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Martavis Bryant blossoming into key playmaker for Steelers

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Pittsburgh's rookie has all of the tools (and skills) to become an elite NFL receiver.

Adam Hunger-USA TODAY Sports

A play-making receiver is a quarterback's best friend.

With that being said, it's safe to say that quarterback Ben Roethlisberger is quite fond of rookie receiver Martavis Bryant.

In just seven games, the Clemson product has tallied 21 receptions for 453 yards and seven touchdowns for an average of one touchdown catch every three receptions. He has scored touchdowns in four games, including a momentum-changing, 94-yard touchdown catch in the Steelers' 42-21 win over Cincinnati on Sunday. He scored a touchdown in his very first NFL game and had five touchdowns in his first three weeks as a pro, as Pittsburgh won each game. He has tallied two 100-yard games and is No.1 in the NFL with an average of 21.6 yards per reception for receivers having at least 20 catches.

Bryant has more than held his own when compared to fellow rookie receivers Sammy Watkins and Kelvin Benjamin. Watkins, Bryant's teammate at Clemson and the fourth overall pick in last year's draft, has 58 grabs for 822 yards for the Bills but has two fewer touchdowns than Bryant. Bryant only has two fewer touchdowns (and the same amount of 100-yard games) than Benjamin, another first-round pick that has played in all 13 games for the Panthers, recording 848 yards on 59 catches thus far.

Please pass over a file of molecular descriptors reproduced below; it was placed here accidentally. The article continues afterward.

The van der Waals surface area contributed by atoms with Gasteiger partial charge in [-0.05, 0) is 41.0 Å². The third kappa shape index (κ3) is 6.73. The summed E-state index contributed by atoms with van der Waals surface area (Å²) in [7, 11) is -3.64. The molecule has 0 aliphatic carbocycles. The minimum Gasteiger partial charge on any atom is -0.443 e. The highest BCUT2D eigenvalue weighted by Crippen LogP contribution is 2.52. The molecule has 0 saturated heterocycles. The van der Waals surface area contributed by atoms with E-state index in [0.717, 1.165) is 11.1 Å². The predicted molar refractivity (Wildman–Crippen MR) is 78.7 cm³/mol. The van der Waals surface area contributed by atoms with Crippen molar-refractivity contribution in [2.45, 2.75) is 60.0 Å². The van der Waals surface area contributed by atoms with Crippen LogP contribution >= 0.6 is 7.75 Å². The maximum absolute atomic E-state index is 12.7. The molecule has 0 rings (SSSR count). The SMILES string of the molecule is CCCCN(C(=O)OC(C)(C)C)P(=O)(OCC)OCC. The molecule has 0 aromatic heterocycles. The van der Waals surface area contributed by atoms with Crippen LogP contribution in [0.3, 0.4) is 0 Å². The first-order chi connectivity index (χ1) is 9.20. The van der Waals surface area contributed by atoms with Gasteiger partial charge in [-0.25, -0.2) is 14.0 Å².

The most important statistic associated with Bryant is 5-2. That's the Steelers record when No.10 suits up for the Black-and-Gold. There's no question that the 6'4'' Bryant has been a difference-maker for the Steelers.

The question now is how high is Bryant's ceiling? How good can he become and what role will he most likely assume on this team?

At this moment, Bryant is a home run hitter. His size enables him to break free from defensive backs at the line of scrimmage. His 4.4 speed (which I think is an overrated statistic since Bryant plays much faster than his 40-time) creates separation and stretches the field for the Steelers' offense. Defenses now have to account for Bryant whenever he's in the game, which means opposing defenses can't stack the box, thus enabling Bell to do his thing on the ground. Simply put, when you have a play-making, home run threat on the field, it creates a plethora of advantages for an offense.

One thing we all knew about Bryant from the outset was that he was still a raw player. He recorded only 61 catches at Clemson while playing second fiddle to Watkins. Bryant becomes a stronger route-runner and continues to build his rapport with Roethlisberger, he could become a dominant player and a very strong No.2 receiver to Antonio Brown. He'll never rack up a ton of catches playing alongside Brown, but that's not what the Steelers need from Bryant. His job is to continue to make big plays when called upon, much like Plaxico Burress was able to do when he played alongside Hines Ward. And with Markus Wheaton putting together a solid season himself (he has 43 catches for 534 yards thus far and has really reminded me of former Steeler No.3 receiver Nate Washington), it appears the future of the Steelers' receiving unit is bright indeed.